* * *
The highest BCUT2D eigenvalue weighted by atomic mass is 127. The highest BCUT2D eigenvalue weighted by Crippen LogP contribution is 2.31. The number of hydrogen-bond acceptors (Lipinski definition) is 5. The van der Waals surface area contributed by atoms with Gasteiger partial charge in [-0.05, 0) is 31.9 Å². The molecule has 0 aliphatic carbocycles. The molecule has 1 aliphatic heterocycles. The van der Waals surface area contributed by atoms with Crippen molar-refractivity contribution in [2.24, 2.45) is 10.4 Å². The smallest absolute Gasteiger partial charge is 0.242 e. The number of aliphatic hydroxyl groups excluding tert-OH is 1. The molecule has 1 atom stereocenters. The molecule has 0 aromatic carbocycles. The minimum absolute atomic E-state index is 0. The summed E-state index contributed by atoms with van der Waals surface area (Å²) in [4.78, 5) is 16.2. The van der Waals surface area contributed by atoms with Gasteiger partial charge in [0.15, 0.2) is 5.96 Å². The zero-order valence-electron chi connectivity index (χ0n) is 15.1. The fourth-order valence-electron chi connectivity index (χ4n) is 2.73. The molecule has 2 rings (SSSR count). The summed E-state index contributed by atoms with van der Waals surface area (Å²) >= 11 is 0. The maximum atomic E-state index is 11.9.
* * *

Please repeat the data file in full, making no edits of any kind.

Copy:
The highest BCUT2D eigenvalue weighted by atomic mass is 127. The highest BCUT2D eigenvalue weighted by Crippen LogP contribution is 2.31. The number of hydrogen-bond acceptors (Lipinski definition) is 5. The van der Waals surface area contributed by atoms with Gasteiger partial charge in [-0.05, 0) is 31.9 Å². The molecule has 0 aliphatic carbocycles. The molecule has 1 aliphatic heterocycles. The van der Waals surface area contributed by atoms with Crippen molar-refractivity contribution in [2.24, 2.45) is 10.4 Å². The smallest absolute Gasteiger partial charge is 0.242 e. The number of aliphatic hydroxyl groups excluding tert-OH is 1. The molecule has 1 atom stereocenters. The molecule has 0 aromatic carbocycles. The minimum absolute atomic E-state index is 0. The summed E-state index contributed by atoms with van der Waals surface area (Å²) in [4.78, 5) is 16.2. The van der Waals surface area contributed by atoms with Gasteiger partial charge in [0.15, 0.2) is 5.96 Å². The zero-order valence-electron chi connectivity index (χ0n) is 15.1. The fourth-order valence-electron chi connectivity index (χ4n) is 2.73. The molecule has 2 rings (SSSR count). The summed E-state index contributed by atoms with van der Waals surface area (Å²) >= 11 is 0. The maximum atomic E-state index is 11.9.